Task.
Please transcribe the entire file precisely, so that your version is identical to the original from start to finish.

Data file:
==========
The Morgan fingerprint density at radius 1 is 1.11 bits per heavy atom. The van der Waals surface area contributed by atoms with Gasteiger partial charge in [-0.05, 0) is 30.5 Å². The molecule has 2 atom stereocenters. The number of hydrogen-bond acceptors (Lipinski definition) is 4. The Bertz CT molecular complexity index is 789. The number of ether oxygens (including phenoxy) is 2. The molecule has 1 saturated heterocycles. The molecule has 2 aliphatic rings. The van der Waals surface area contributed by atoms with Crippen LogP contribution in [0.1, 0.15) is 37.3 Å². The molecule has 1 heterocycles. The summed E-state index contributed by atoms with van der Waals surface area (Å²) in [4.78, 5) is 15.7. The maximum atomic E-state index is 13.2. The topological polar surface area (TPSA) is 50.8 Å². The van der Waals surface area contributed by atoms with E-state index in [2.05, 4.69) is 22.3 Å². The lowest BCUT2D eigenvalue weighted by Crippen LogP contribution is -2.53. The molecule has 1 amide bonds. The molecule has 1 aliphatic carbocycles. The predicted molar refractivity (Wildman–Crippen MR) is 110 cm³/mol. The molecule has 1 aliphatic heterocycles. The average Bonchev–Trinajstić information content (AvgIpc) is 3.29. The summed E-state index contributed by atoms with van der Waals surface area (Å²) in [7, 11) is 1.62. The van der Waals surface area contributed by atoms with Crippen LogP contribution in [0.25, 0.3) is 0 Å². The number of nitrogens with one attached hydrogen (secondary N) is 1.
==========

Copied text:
The Morgan fingerprint density at radius 1 is 1.11 bits per heavy atom. The van der Waals surface area contributed by atoms with Gasteiger partial charge in [-0.05, 0) is 30.5 Å². The molecule has 2 atom stereocenters. The number of hydrogen-bond acceptors (Lipinski definition) is 4. The Bertz CT molecular complexity index is 789. The number of ether oxygens (including phenoxy) is 2. The molecule has 1 saturated heterocycles. The molecule has 2 aliphatic rings. The van der Waals surface area contributed by atoms with Crippen LogP contribution in [0.1, 0.15) is 37.3 Å². The molecule has 1 heterocycles. The summed E-state index contributed by atoms with van der Waals surface area (Å²) in [4.78, 5) is 15.7. The maximum atomic E-state index is 13.2. The topological polar surface area (TPSA) is 50.8 Å². The van der Waals surface area contributed by atoms with E-state index in [2.05, 4.69) is 22.3 Å². The lowest BCUT2D eigenvalue weighted by Crippen LogP contribution is -2.53. The molecule has 1 amide bonds. The molecule has 1 aliphatic carbocycles. The predicted molar refractivity (Wildman–Crippen MR) is 110 cm³/mol. The molecule has 1 aliphatic heterocycles. The average Bonchev–Trinajstić information content (AvgIpc) is 3.29. The summed E-state index contributed by atoms with van der Waals surface area (Å²) in [7, 11) is 1.62. The van der Waals surface area contributed by atoms with Crippen LogP contribution in [0.25, 0.3) is 0 Å². The number of nitrogens with one attached hydrogen (secondary N) is 1.